In the investing world, the terms "bull" and "bear" are frequently used to refer to market conditions. These terms describe how stock markets are doing in general—that is, whether they are appreciating or depreciating. And as an investor, the market's direction is a major force that has a huge impact on your portfolio. So, it's important to understand how each of these market conditions may impact your investments.

When a market, instrument, or sector is upward, it is generally referred to as a bull market.

Although the term bull market can be used loosely to refer to any strong market activity, it is often used in the financial markets when the price of an asset rises 20% or more from its previous low point.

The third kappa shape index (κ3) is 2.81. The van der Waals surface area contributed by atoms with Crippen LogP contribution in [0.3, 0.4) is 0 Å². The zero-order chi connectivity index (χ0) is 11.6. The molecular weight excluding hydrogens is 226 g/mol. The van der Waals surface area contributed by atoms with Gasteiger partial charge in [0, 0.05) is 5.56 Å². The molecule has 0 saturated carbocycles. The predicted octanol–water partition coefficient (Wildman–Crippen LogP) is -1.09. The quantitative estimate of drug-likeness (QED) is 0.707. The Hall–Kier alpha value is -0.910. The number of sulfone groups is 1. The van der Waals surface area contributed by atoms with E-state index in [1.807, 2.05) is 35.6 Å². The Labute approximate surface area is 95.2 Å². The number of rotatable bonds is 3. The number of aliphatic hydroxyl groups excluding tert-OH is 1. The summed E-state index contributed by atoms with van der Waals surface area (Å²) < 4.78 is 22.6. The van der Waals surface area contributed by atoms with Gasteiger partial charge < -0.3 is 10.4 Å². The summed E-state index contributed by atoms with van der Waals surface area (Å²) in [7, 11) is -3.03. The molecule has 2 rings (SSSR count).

Typically, a bull market arises when investors are optimistic about the future performance of an asset or the overall market indexes.

While a 20% increase in market prices is often the start of a bullish trend, most signs of an impending bull market are not that clear.

Traders use technical analysis to help them recognize bullish signals

A few examples of technical indicators include moving averages (MAs), the Moving Average Convergence Divergence (MACD), Stochastic,  and the Relative Strength Index (RSI).

The opposite of a bull market is a bear market, which occurs when investors feel pessimistic.

Falling prices (bearish trend) create a negative market sentiment, and as traders feel less confident, they tend to sell more and more, causing a further decrease in prices and often what is known as capitulation.